Earlier this month I noted Judge Bill Pryor’s recent Federalist Society lecture, “Against Living Common Goodism,” criticizing Harvard law professor Adrian Vermeule’s Common Good Constitutionalism. Professor Vermeule and Conor Casey of the University of Liverpool School of Law & Social Justice have now replied in an essay forthcoming in the Harvard Journal of Law & Public Policy Per Curiam. Here is the abstract from SSRN:
This short essay responds to several lectures and talks given by Chief Judge William Pryor Jr. of the United States Court of Appeals for the 11th Circuit critiquing common good constitutionalism. We demonstrate that the arguments advanced by Chief Judge Pryor in favor of originalism badly misfire, permit the very things Judge Pryor wants to rule out, and beg the critical questions about the classical tradition. In the end, they amount to little more than argument by slogan.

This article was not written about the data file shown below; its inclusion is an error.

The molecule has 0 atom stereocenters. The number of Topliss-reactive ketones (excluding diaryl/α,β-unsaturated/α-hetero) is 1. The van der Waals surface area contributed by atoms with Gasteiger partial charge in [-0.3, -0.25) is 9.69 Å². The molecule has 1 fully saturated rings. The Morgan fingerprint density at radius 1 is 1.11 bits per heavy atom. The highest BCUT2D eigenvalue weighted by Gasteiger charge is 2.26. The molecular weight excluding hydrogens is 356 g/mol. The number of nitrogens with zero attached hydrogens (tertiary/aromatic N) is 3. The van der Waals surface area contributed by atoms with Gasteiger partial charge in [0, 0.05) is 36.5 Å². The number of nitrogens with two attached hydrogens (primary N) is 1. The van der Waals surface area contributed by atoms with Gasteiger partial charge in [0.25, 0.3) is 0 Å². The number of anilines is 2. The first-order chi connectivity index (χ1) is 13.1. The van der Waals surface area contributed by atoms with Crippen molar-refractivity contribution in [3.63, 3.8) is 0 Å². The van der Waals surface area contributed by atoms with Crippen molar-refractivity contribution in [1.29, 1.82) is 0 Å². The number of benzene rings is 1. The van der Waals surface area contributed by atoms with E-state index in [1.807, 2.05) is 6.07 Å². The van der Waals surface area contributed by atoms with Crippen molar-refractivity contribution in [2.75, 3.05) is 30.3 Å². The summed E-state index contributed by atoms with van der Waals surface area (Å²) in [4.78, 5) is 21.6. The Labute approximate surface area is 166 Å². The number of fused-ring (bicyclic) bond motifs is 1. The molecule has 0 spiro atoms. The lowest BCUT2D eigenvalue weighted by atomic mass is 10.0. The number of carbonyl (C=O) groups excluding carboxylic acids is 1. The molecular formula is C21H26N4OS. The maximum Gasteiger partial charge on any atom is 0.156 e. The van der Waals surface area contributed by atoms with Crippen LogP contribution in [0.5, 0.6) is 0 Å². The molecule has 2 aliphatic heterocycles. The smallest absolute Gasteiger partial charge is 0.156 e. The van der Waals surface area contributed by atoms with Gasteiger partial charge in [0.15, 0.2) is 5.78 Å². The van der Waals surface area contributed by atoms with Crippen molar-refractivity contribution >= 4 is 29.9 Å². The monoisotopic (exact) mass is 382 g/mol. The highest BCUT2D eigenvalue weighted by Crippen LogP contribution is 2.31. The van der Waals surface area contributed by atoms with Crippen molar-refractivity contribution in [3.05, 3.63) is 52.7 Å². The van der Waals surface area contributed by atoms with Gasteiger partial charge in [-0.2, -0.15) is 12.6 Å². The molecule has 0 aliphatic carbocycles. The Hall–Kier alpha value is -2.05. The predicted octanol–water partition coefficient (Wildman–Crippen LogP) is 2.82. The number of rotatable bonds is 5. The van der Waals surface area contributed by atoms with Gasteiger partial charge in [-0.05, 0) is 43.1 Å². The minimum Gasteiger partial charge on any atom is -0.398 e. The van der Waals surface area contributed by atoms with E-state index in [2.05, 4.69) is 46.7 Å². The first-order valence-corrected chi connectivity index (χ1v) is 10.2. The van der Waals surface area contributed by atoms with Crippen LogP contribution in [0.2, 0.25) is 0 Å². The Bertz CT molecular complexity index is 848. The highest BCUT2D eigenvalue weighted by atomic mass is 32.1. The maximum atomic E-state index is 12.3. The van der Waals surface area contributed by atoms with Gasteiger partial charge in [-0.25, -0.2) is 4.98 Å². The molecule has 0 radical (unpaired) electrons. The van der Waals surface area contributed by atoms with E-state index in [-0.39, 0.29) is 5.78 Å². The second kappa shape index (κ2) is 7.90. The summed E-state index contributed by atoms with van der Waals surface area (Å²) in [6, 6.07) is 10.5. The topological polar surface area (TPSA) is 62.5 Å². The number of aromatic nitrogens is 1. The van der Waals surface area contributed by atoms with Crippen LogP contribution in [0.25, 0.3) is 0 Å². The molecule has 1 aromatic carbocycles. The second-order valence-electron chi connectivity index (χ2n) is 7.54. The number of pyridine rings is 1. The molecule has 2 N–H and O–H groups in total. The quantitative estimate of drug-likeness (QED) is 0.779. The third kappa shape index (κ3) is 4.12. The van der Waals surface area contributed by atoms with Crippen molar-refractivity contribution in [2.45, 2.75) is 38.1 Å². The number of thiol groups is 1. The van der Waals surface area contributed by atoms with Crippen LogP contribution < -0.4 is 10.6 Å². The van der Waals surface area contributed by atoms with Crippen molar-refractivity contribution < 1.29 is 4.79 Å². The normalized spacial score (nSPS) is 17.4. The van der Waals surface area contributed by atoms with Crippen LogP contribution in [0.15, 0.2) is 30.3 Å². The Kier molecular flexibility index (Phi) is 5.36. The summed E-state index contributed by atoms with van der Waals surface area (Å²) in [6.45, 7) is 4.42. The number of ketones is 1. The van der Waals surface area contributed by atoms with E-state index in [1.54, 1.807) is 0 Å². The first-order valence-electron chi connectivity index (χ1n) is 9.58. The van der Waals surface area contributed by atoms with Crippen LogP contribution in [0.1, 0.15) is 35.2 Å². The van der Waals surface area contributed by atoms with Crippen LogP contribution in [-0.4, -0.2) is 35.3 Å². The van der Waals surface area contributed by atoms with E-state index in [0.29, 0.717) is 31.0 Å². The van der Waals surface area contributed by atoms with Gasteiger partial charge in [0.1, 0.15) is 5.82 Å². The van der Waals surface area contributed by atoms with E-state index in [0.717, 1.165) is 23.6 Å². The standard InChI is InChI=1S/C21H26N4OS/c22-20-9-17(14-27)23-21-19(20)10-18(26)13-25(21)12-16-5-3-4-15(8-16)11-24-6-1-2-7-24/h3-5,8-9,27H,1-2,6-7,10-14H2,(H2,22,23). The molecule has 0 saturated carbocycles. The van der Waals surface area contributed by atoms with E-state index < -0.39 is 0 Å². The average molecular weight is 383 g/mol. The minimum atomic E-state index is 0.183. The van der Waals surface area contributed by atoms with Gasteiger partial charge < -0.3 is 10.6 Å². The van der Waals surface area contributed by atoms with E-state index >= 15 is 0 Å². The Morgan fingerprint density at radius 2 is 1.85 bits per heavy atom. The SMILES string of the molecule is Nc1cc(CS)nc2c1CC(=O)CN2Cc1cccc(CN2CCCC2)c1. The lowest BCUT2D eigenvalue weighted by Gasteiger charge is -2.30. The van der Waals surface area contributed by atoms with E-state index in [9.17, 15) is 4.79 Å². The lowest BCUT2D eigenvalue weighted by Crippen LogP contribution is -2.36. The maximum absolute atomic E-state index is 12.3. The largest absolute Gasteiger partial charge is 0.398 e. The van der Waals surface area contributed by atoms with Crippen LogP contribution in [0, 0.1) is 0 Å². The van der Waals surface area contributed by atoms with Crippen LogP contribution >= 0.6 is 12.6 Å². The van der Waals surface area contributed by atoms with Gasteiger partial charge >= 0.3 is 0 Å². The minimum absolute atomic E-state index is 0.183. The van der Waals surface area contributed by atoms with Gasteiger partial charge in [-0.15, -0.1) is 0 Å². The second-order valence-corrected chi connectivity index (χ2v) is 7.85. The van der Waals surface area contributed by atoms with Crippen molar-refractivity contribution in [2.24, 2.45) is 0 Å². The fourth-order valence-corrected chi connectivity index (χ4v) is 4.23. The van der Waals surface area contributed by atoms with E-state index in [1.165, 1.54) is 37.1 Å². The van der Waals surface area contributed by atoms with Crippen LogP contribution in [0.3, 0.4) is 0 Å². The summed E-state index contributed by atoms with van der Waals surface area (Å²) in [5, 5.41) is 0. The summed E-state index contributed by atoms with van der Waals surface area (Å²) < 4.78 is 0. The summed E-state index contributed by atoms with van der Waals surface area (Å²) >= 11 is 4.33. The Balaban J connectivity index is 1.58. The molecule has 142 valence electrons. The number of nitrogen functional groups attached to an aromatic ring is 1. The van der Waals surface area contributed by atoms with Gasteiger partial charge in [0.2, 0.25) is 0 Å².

Meanwhile, Liberty Fund’s Law & Liberty site has posted “A Return to Classical Law?”, a symposium on Vermeule’s book, with contributions from several noted scholars. These contributions are as follows:
Originalism for the Common Good
John O. McGinnis
A Common Good Requires a Common People
Uncommonly Bad Constitutionalism
James M. Patterson
Policing Common Good Constitutionalism
James R. Rogers
And so the discussion and debate continues.